The famous speech of Dr Martin Luther king ‘I have a dream’ was delivered fifty years ago today, but still resonates as one of the most inspiring ever made, and that during a time when the USA was deeply divided and racially segregated. We look around in America and across the World for signs of his dream “that one day, on the hills of Georgia, the sons of former slaves will sit down in brotherhood, that my children be not judged by the colour of their skin but the content of their character,”. Even though the USA has a black president – a dream seemed too distant on 28 August, 1963 – his words remain unfulfilled. Now in his second term, President Barack Obama has said that in America even today a gap exists and despite enormous gains in every sphere, poverty is still higher amongst African Americans and politics is still divisive.

Dr Martin Luther King made his speech to a crowd of more than two hundred thousand Americans on 28 August standing before the Abraham Lincoln statue in Washington DC, a man who as President fought the first war against slavery. As I recall my imprisonment in American correctional facilities during extradition proceedings instigated against me by the Indian Government, I saw first hand the complete segregation of America based on colour, even in the prison system. There were much higher numbers of people of one particular colour behind bars. Although the USA now has 45 black congressman as compared to five during Dr Kings famous speech, and one senator as opposed to none in 1963, poverty levels are still the highest among them as compared to others despite a rise in the economic condition of African-Americans. The unemployment rate too is higher despite gains in education levels of black people. The theme of Dr Kings famous march for jobs and freedom in 1963 still remains to an extent unfulfilled. The aim to rise above race conflicts and colour prejudice still exists in America.

People like Dr Martin Luther King have voices through which their sheer power of speech can shape the course of events. They can create a thinking and yearning to make a better world free of conflicts. Being a Sikh I look around to find such a powerful speech orator who can raise the issues that have been confronting the Sikhs for too long a time. I feel agitated like the minds of many a Sikh at what I see. But he was not an overnight hero who happened to be in the right place at the right time. His thoughts were shaped in his earlier days of schooling by a black teacher who shared with him the poem ‘A Dream Deferred’ by Langston Hughes. He came under the influence of a famous civil rights activist Bayard Rustin and had walked a long road to reach the day on which his work culminated in his speech. He created a bench mark for all the people in America and around the globe who are committed to the cause of justice and equality and who wish to stand up for human dignity and liberty.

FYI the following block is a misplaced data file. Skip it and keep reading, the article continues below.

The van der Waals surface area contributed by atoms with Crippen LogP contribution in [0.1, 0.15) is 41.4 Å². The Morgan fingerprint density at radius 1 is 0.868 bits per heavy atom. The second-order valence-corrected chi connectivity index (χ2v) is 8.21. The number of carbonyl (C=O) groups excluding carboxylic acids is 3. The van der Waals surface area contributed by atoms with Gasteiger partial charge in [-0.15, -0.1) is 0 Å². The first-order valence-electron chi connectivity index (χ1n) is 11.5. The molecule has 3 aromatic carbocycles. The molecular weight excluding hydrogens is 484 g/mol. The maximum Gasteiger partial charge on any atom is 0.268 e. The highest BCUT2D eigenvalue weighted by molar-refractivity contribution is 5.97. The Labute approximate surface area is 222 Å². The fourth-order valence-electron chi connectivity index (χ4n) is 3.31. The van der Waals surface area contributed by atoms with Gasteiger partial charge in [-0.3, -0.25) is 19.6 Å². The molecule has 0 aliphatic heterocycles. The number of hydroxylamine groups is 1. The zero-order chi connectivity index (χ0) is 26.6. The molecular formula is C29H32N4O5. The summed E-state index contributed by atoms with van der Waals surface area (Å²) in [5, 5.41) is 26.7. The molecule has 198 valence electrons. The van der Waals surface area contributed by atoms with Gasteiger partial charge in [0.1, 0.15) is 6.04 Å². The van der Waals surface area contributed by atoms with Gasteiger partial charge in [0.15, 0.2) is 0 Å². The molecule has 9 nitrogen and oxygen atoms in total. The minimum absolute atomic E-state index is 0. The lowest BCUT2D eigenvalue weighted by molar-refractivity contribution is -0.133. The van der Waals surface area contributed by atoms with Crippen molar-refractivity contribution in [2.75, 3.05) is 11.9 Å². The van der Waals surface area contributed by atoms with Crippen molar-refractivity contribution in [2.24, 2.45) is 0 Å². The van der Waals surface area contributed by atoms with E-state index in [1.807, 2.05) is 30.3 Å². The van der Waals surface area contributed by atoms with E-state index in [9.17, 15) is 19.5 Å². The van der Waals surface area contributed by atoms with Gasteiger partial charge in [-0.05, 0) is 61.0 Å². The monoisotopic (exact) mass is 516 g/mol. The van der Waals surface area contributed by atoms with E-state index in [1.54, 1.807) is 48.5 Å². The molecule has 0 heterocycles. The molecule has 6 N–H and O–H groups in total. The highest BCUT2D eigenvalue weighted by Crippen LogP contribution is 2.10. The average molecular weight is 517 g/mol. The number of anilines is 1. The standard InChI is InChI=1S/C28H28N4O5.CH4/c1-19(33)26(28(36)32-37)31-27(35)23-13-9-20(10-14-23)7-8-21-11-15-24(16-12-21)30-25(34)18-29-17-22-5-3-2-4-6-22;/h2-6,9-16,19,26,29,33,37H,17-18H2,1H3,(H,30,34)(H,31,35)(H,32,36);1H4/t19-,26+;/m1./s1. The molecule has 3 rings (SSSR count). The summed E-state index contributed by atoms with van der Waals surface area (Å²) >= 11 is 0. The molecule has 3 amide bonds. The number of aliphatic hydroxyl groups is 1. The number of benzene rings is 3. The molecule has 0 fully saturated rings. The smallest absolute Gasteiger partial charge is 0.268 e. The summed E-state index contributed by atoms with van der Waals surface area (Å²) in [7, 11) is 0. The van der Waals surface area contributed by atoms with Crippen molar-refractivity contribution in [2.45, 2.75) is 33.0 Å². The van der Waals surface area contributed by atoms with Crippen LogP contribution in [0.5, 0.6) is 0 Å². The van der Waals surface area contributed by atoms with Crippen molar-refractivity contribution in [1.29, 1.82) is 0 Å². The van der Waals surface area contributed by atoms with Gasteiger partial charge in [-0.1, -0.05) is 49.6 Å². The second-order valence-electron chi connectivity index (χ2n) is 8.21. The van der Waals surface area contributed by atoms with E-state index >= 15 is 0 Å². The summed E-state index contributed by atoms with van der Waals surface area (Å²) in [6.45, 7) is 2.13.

A PhD in theology and Pastor by profession, Dr King was a natural orator who raised the cause to bridge the racial discrimination gap and called upon the world to change in a peaceful manner. The speech delivered during the troubled times in America still inspires people around the globe who are seeking a just and honourable way of living, rising against the widening gaps in their civil societies, nations and states. As we remember that day fifty years later, it is important to realise that America still has some way to travel to give an answer to Dr Martin Luther King’s dreams that he had put before the American people.